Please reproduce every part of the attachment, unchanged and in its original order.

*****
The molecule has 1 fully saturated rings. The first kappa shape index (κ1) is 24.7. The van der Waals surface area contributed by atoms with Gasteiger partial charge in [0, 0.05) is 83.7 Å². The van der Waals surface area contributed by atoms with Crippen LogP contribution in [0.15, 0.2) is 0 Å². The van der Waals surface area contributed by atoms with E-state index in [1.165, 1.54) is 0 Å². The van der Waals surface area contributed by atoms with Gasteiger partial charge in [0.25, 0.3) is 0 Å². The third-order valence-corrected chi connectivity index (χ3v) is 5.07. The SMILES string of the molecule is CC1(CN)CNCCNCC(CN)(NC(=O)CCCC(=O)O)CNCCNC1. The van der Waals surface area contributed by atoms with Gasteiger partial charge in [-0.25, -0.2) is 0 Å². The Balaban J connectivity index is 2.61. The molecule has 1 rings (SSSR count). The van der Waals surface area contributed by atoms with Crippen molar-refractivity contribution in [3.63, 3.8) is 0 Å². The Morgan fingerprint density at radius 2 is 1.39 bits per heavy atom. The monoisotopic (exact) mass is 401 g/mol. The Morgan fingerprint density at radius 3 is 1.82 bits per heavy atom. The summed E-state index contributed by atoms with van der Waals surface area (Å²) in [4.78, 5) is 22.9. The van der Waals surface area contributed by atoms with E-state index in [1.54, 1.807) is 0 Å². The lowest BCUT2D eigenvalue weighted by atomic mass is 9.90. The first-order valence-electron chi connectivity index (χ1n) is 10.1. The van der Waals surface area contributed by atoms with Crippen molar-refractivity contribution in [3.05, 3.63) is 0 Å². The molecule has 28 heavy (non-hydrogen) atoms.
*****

The molecule has 1 fully saturated rings. The first kappa shape index (κ1) is 24.7. The van der Waals surface area contributed by atoms with Gasteiger partial charge in [0, 0.05) is 83.7 Å². The van der Waals surface area contributed by atoms with Crippen LogP contribution in [0.15, 0.2) is 0 Å². The van der Waals surface area contributed by atoms with E-state index in [1.165, 1.54) is 0 Å². The van der Waals surface area contributed by atoms with Gasteiger partial charge in [0.25, 0.3) is 0 Å². The third-order valence-corrected chi connectivity index (χ3v) is 5.07. The SMILES string of the molecule is CC1(CN)CNCCNCC(CN)(NC(=O)CCCC(=O)O)CNCCNC1. The van der Waals surface area contributed by atoms with Gasteiger partial charge in [-0.25, -0.2) is 0 Å². The Balaban J connectivity index is 2.61. The molecule has 1 rings (SSSR count). The van der Waals surface area contributed by atoms with Crippen molar-refractivity contribution in [3.63, 3.8) is 0 Å². The Morgan fingerprint density at radius 2 is 1.39 bits per heavy atom. The monoisotopic (exact) mass is 401 g/mol. The Morgan fingerprint density at radius 3 is 1.82 bits per heavy atom. The summed E-state index contributed by atoms with van der Waals surface area (Å²) in [4.78, 5) is 22.9. The van der Waals surface area contributed by atoms with E-state index in [1.54, 1.807) is 0 Å². The lowest BCUT2D eigenvalue weighted by atomic mass is 9.90. The first-order valence-electron chi connectivity index (χ1n) is 10.1. The van der Waals surface area contributed by atoms with Crippen molar-refractivity contribution in [3.05, 3.63) is 0 Å². The molecule has 28 heavy (non-hydrogen) atoms.